So why didn’t I like them?
Up until about 2 years ago I, and almost everyone else I knew, didn’t particularly like flying Ryanair. Of course I liked their prices but not the stress that came with flying with them.  They were cut throat, and would pounce on every opportunity to make a buck out of their customers; late check in, extra bags/weight, on board selling etc.  I was in a panic even before I reached the airport.  And it was well known that they were notoriously mean and penny pinching with their own staff too.  Not a brand you wanted to engage with.

ryan air with cross sign

The tipping point
Ryanair’s aggressive policies finally came to a head about 4 years ago. According to newspaper reports, it involved a particularly insensitive and bad PR incident where Ryanair charged a man to change his flights back to the UK. A man who had just learned his family had burned to death in a house fire. CEO Michael O’Leary vowed to change Ryanair policies.  A noble gesture perhaps but no doubt falling profits at the airline at the time helped him make this decision.

I too had noticed this tipping point but in other ways; friends and colleagues said they would rather pay up to £50 extra to fly with someone else. Not even low costs or on-time flights could combat our dislike of Ryanair.

Change was in the air
Ryanair stepped up their investment in technology and people and a new raft of policies followed.  Changes included small things like being able to take a handbag on board, shortening the on-line checking to 2 hours. Even cutting out some of those annoying tannoy adverts on late flights really does make a difference.  And they got rid of the trumpet on landing. Thank God.

These changes have had a positive impact for me personally and the lifestyle I lead.

Getting here from there
So how did Ryanair achieve this miraculous transformation? To me, as an external but obviously interested observer, it appears that they chose to examine the experience as a whole, explore where the pain points were in the user journey and make them go away.Addressing these pain points or ‘moments of truth’ can really make or break people’s engagement with a brand.

Of course Ryanair’s investment in technology has helped hugely. Investment not only in new planes but also in the new Ryanair Innovation labs in Dublin and with this a shift of focus onto the user experience.

The introduction of their mobile App about 2 years ago was a good start, although I still prefer Easyjet’s and British Airways’ Apps in terms of a seamless experience. Hopefully we will see a new improved mobile App from Ryanair soon.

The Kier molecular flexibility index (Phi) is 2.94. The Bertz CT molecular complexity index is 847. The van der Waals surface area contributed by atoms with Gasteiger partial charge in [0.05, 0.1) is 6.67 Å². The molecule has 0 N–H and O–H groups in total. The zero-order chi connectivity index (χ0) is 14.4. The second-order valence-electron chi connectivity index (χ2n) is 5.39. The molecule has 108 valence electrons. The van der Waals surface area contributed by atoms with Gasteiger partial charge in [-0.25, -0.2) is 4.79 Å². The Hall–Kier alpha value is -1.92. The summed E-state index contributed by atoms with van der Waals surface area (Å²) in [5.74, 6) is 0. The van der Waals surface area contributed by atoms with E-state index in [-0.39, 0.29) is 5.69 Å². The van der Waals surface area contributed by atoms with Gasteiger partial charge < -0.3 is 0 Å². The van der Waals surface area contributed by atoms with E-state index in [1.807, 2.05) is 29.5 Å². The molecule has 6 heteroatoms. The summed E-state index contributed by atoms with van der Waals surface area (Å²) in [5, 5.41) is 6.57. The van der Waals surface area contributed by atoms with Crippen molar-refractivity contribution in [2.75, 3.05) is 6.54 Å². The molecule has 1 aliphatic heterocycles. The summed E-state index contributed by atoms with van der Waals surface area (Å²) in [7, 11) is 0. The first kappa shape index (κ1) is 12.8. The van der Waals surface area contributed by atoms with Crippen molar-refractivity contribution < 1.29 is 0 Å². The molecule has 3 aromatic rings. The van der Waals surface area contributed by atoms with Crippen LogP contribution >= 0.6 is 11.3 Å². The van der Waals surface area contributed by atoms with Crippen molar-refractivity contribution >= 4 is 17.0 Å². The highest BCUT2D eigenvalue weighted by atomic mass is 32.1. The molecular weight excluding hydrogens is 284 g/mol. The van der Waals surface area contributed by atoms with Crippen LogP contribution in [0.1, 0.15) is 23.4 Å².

And they have just launched a redesigned site, more good news for the customer. Although I haven’t booked a flight on the new site yet, I have had a quick look and my first impressions, in terms of design and new features, are positive.
Some thoughts from my preliminary foray onto the new Ryanair site…

Improved Homepage and Navigation 

Image of ryan air homepage

  • Top menu is simple and straightforward with, it seems, sensible labels. This acts as a useful signpost and makes it easy to find stuff.
  • Easy to see and interact with the flights section (the old site drove me mad when I had selected Dublin as a destination from the drop down and it didn’t pick it up).
  • But I’m not sure about the huge £15 red banner. Eye tracking research and Fitt’s law tell us that a huge image like this really dominates the user’s attention when first looking at this page. Okay so it is a MASSIVE sale (I get it!) and the first time you see it might be okay but it would really annoy me after a while.

Yay! I can create an account and save myself time and fuss in booking my flights 

create an account

  • I’m not 100% sure I couldn’t log in in the old site. I don’t think so – it certainly was not obvious or easy to do. I was therefore very happy to easily spot the myRyanair section of the new site where I assumed I could create an account
  • In the myRyanair section, I also like the list of benefits on the left. A sensible place to have these benefits and they are easily scannable.
  • The ‘Create an account’ functionality appears really straightforward too. And I can choose to ‘Show’ password; a good design convention and especially important on mobile.
    But then I ran into some issues…

reminder password

  • The system already recognised me, so I requested a new password, which was easy.  So easy in fact that I ended up requesting it three times.  This was because I hadn’t realised that it had been requested already. Once I pressed the ‘Send Email’ button nothing happened. The system failed to tell me I had completed the action so I kept repeating it.

captcha example

  • I was also interested to see how Ryanair handled the Captcha, a notoriously difficult element to get right. It’s hard to strike a balance between preventing spamming and annoying the customer. I was not sure how Captcha works here but I pressed the tick button anyway thinking ‘this is easy’. Not so.